Analyst: No good way to prepare for Greek, U.S. defaults
A dollar note is displayed next to Euro notes and coins.
JEREMY HOBSON: European leaders are meeting in Brussels right now to hash out the second bailout package for Greece. And the package may well cause Greece to temporarily default on its debt. Meanwhile, we're 12 days away from the possibility of default here in the U.S. and still no deal so far in Washington.
Let's dig into both of these stories now with Guy Lebas, who watches the bond market for Janney Montgomery Scott. Good morning.
GUY LEBAS: Good morning.
HOBSON: Well, a temporary default in Greece. What does that mean and should it be of concern to us on this side of the Atlantic?
LEBAS: Well, I'd argue that temporary default in Greece brought about by an exchange from old debt for new debt is actually a good thing. Because it implies that there's not going to be a disorganized and sort of messy process if Greece suddenly stops paying on their debt. You might describe it as a prepackaged bankruptcy if you will, not unlike what happened with the auto companies here in the U.S.
HOBSON: Well, what about the debate here in the U.S. -- in Washington. The debt ceiling -- no deal yet. What are you doing to prepare for the possibility of a deal or no deal?
LEBAS: To be honest there's no good way to prepare for the possibility of another deal. Our own expectations here are calling for sort of an eleventh hour agreement to raise the debt ceiling. Now, of course if that doesn't happen there are potentially pretty big negative implications for the stock and bond markets as well. But nobody can say just exactly how that'll unfold.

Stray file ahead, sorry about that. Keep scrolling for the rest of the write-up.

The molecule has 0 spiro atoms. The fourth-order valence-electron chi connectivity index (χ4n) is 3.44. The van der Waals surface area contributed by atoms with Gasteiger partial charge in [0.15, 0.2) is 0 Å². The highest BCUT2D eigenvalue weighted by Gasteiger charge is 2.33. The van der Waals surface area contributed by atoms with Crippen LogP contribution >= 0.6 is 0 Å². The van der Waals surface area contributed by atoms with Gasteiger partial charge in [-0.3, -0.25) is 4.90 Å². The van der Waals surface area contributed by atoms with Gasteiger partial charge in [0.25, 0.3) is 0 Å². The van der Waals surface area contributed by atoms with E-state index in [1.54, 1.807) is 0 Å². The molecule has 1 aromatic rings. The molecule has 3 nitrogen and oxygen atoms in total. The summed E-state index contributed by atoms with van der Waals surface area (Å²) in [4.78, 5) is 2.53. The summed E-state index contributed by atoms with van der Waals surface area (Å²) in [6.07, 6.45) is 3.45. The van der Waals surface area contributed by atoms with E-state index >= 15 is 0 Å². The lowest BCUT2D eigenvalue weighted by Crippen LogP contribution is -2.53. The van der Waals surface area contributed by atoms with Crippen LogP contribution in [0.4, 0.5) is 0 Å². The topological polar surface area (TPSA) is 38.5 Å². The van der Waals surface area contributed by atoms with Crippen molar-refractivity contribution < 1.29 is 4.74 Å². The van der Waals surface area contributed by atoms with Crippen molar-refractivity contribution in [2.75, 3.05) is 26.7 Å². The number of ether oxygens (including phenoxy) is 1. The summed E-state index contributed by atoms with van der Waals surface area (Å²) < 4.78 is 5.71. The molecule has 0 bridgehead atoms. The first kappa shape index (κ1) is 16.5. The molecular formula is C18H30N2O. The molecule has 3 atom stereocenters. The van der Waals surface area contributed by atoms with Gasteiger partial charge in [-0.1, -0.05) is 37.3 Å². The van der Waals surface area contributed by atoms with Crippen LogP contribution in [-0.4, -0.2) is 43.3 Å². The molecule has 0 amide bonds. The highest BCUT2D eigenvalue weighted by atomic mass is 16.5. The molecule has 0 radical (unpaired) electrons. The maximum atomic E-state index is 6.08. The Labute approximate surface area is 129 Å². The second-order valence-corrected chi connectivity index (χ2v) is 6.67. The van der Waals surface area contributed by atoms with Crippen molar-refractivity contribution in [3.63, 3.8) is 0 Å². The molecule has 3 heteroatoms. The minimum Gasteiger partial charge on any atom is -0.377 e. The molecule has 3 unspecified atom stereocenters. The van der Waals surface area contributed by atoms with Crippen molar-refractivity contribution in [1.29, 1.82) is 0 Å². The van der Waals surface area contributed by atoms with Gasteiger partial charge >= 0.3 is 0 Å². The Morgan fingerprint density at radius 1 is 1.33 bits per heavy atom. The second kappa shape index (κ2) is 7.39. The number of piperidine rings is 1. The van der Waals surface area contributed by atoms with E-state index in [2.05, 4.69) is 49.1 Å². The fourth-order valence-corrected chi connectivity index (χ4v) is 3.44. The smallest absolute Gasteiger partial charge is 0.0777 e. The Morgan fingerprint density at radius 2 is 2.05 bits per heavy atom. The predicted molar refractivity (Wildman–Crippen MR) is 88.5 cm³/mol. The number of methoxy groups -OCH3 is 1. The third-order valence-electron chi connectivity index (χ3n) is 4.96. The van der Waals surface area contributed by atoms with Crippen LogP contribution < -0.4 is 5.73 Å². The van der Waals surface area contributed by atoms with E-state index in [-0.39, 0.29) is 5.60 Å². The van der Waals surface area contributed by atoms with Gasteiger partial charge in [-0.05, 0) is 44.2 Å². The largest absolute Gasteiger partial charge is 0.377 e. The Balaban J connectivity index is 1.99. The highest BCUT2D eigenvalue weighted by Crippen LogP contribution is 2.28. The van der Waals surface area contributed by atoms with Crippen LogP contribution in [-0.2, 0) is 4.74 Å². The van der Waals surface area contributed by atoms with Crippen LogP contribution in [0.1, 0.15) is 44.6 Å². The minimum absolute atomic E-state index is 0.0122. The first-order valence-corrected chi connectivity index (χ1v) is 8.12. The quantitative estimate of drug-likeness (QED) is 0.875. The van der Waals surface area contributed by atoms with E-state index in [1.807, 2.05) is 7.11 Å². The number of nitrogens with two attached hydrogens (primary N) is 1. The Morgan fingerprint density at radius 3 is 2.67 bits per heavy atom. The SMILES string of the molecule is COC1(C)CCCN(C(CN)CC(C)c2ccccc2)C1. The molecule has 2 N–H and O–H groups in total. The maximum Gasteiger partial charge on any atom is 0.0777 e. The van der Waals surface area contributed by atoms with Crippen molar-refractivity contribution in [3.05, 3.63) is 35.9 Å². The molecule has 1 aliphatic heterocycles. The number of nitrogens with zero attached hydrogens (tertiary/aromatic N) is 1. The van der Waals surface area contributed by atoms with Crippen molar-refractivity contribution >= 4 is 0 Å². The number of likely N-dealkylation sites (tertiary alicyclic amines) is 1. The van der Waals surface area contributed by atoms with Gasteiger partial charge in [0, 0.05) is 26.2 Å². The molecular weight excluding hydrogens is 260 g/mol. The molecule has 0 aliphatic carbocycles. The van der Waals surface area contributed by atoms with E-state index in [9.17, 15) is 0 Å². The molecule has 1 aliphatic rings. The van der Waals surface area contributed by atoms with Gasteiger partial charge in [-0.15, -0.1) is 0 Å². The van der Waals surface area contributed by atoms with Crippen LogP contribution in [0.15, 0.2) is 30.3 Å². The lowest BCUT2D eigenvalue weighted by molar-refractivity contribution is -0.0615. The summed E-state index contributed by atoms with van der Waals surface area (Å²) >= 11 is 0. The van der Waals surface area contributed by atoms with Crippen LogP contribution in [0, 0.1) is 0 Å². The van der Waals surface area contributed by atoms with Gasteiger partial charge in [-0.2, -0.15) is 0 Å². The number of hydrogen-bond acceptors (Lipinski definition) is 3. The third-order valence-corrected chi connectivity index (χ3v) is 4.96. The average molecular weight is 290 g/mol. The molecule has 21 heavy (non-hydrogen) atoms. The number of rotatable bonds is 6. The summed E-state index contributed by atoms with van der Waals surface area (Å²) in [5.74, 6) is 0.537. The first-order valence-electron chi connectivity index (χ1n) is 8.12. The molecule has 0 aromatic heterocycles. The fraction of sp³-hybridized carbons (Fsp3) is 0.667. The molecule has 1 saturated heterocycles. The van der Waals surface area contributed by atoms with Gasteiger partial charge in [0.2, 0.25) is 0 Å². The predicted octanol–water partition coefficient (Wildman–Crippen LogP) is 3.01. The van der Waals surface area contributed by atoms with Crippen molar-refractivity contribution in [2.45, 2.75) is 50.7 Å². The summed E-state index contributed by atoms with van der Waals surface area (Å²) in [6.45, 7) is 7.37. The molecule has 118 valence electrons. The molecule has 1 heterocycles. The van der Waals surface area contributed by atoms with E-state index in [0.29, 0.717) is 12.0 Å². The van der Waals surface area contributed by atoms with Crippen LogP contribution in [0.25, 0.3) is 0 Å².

HOBSON: And Guy, put these two stories together for us. Does what's happening in Europe affect the debate in Washington?
LEBAS: Not directly, but it could provide a little bit of a connection. If there's mayhem in Greece after it defaults, Washington maybe a little bit more encouraged to raise the debt ceiling. But the big issue is investor confidence. We have these two big events facing investors over the course of the next week or so, and negative outcomes on both could be very problematic for the stock as well as the bond markets.
HOBSON: Guy Lebas, Cheif Fixed Income Strategist at Janney Montgomery Scott. Thanks so much for joining us.
LEBAS: Thank you.